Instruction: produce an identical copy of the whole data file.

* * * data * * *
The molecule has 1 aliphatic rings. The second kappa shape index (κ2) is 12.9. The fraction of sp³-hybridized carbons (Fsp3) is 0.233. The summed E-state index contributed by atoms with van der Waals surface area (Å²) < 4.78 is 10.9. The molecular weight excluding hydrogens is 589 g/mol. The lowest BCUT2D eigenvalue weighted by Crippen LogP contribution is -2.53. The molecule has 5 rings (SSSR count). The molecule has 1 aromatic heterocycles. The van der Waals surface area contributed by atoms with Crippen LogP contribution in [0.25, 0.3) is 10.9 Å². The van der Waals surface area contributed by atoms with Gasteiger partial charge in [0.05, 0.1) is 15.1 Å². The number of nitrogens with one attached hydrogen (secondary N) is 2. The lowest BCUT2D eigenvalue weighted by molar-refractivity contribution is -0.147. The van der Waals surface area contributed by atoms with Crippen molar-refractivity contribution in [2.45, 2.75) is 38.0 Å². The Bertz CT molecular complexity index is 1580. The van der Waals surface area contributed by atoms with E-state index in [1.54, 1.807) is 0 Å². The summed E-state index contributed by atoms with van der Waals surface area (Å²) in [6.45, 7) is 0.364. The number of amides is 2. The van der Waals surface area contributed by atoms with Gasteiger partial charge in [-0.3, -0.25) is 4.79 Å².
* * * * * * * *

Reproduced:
The molecule has 1 aliphatic rings. The second kappa shape index (κ2) is 12.9. The fraction of sp³-hybridized carbons (Fsp3) is 0.233. The summed E-state index contributed by atoms with van der Waals surface area (Å²) < 4.78 is 10.9. The molecular weight excluding hydrogens is 589 g/mol. The lowest BCUT2D eigenvalue weighted by Crippen LogP contribution is -2.53. The molecule has 5 rings (SSSR count). The molecule has 1 aromatic heterocycles. The van der Waals surface area contributed by atoms with Crippen LogP contribution in [0.25, 0.3) is 10.9 Å². The van der Waals surface area contributed by atoms with Gasteiger partial charge in [0.05, 0.1) is 15.1 Å². The number of nitrogens with one attached hydrogen (secondary N) is 2. The lowest BCUT2D eigenvalue weighted by molar-refractivity contribution is -0.147. The van der Waals surface area contributed by atoms with Crippen molar-refractivity contribution in [2.45, 2.75) is 38.0 Å². The Bertz CT molecular complexity index is 1580. The van der Waals surface area contributed by atoms with E-state index in [1.54, 1.807) is 0 Å². The summed E-state index contributed by atoms with van der Waals surface area (Å²) in [6.45, 7) is 0.364. The number of amides is 2. The van der Waals surface area contributed by atoms with Gasteiger partial charge in [-0.3, -0.25) is 4.79 Å².